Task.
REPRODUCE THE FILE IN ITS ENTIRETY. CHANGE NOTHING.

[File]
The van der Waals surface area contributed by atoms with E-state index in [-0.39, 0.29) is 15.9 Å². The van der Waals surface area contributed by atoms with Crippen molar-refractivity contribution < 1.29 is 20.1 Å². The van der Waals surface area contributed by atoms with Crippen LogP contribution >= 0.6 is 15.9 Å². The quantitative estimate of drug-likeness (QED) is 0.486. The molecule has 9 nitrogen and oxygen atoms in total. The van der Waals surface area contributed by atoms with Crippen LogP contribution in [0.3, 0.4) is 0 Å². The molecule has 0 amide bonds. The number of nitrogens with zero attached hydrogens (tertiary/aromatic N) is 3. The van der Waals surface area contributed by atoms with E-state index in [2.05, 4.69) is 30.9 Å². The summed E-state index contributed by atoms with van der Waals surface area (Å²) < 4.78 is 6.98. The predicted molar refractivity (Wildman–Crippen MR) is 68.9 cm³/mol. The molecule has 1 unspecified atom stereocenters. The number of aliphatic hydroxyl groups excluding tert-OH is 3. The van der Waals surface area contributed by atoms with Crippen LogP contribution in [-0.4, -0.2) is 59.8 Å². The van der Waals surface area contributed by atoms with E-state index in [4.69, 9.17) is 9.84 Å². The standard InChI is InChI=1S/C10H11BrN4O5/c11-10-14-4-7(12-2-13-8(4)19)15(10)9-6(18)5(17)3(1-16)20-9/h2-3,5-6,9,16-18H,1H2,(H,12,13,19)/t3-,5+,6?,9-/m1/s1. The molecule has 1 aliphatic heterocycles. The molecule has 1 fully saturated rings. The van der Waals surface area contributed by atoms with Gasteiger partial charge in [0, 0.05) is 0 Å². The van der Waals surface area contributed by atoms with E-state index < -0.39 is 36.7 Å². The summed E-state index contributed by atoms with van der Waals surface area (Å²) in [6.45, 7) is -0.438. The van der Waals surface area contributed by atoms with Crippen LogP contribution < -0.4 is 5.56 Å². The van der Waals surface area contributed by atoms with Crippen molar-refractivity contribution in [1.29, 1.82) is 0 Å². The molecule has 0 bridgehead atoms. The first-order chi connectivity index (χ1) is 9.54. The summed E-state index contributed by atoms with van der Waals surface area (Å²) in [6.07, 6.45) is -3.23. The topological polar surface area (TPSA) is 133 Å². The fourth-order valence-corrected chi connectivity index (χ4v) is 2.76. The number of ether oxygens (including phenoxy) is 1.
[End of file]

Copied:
The van der Waals surface area contributed by atoms with E-state index in [-0.39, 0.29) is 15.9 Å². The van der Waals surface area contributed by atoms with Crippen molar-refractivity contribution < 1.29 is 20.1 Å². The van der Waals surface area contributed by atoms with Crippen LogP contribution >= 0.6 is 15.9 Å². The quantitative estimate of drug-likeness (QED) is 0.486. The molecule has 9 nitrogen and oxygen atoms in total. The van der Waals surface area contributed by atoms with Crippen LogP contribution in [0.3, 0.4) is 0 Å². The molecule has 0 amide bonds. The number of nitrogens with zero attached hydrogens (tertiary/aromatic N) is 3. The van der Waals surface area contributed by atoms with E-state index in [2.05, 4.69) is 30.9 Å². The summed E-state index contributed by atoms with van der Waals surface area (Å²) < 4.78 is 6.98. The predicted molar refractivity (Wildman–Crippen MR) is 68.9 cm³/mol. The molecule has 1 unspecified atom stereocenters. The number of aliphatic hydroxyl groups excluding tert-OH is 3. The van der Waals surface area contributed by atoms with Crippen LogP contribution in [-0.4, -0.2) is 59.8 Å². The van der Waals surface area contributed by atoms with E-state index in [4.69, 9.17) is 9.84 Å². The standard InChI is InChI=1S/C10H11BrN4O5/c11-10-14-4-7(12-2-13-8(4)19)15(10)9-6(18)5(17)3(1-16)20-9/h2-3,5-6,9,16-18H,1H2,(H,12,13,19)/t3-,5+,6?,9-/m1/s1. The molecule has 1 aliphatic heterocycles. The molecule has 1 fully saturated rings. The van der Waals surface area contributed by atoms with Gasteiger partial charge in [0, 0.05) is 0 Å². The van der Waals surface area contributed by atoms with E-state index < -0.39 is 36.7 Å². The summed E-state index contributed by atoms with van der Waals surface area (Å²) in [6.45, 7) is -0.438. The van der Waals surface area contributed by atoms with Crippen LogP contribution < -0.4 is 5.56 Å². The van der Waals surface area contributed by atoms with Crippen molar-refractivity contribution in [1.29, 1.82) is 0 Å². The molecule has 0 bridgehead atoms. The first-order chi connectivity index (χ1) is 9.54. The summed E-state index contributed by atoms with van der Waals surface area (Å²) in [6.07, 6.45) is -3.23. The topological polar surface area (TPSA) is 133 Å². The fourth-order valence-corrected chi connectivity index (χ4v) is 2.76. The number of ether oxygens (including phenoxy) is 1.